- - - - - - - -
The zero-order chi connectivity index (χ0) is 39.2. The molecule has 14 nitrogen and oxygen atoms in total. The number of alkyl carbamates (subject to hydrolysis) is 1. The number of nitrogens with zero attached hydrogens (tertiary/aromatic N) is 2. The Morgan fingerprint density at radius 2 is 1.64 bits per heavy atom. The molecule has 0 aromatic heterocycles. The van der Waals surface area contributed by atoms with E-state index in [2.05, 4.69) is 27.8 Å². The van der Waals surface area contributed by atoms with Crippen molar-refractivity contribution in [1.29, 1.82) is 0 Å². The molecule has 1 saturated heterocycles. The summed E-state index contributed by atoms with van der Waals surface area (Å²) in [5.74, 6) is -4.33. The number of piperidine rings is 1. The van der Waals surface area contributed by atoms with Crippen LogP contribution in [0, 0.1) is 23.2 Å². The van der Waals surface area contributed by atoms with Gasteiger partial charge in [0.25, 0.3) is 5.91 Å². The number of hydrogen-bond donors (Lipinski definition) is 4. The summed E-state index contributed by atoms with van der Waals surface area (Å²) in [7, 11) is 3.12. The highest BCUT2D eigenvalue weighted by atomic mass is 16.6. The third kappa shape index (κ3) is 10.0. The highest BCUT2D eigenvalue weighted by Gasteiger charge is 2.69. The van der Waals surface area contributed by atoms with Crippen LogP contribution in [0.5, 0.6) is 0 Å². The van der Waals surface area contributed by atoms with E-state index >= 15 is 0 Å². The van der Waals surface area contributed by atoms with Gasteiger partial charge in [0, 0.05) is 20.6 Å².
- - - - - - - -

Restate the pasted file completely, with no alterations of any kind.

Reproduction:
The zero-order chi connectivity index (χ0) is 39.2. The molecule has 14 nitrogen and oxygen atoms in total. The number of alkyl carbamates (subject to hydrolysis) is 1. The number of nitrogens with zero attached hydrogens (tertiary/aromatic N) is 2. The Morgan fingerprint density at radius 2 is 1.64 bits per heavy atom. The molecule has 0 aromatic heterocycles. The van der Waals surface area contributed by atoms with E-state index in [2.05, 4.69) is 27.8 Å². The van der Waals surface area contributed by atoms with Crippen molar-refractivity contribution in [1.29, 1.82) is 0 Å². The molecule has 1 saturated heterocycles. The summed E-state index contributed by atoms with van der Waals surface area (Å²) in [5.74, 6) is -4.33. The number of piperidine rings is 1. The van der Waals surface area contributed by atoms with Crippen LogP contribution in [0, 0.1) is 23.2 Å². The van der Waals surface area contributed by atoms with Gasteiger partial charge in [0.25, 0.3) is 5.91 Å². The number of hydrogen-bond donors (Lipinski definition) is 4. The summed E-state index contributed by atoms with van der Waals surface area (Å²) in [7, 11) is 3.12. The highest BCUT2D eigenvalue weighted by atomic mass is 16.6. The third kappa shape index (κ3) is 10.0. The highest BCUT2D eigenvalue weighted by Gasteiger charge is 2.69. The van der Waals surface area contributed by atoms with Crippen LogP contribution in [0.5, 0.6) is 0 Å². The van der Waals surface area contributed by atoms with E-state index >= 15 is 0 Å². The van der Waals surface area contributed by atoms with Gasteiger partial charge in [0, 0.05) is 20.6 Å².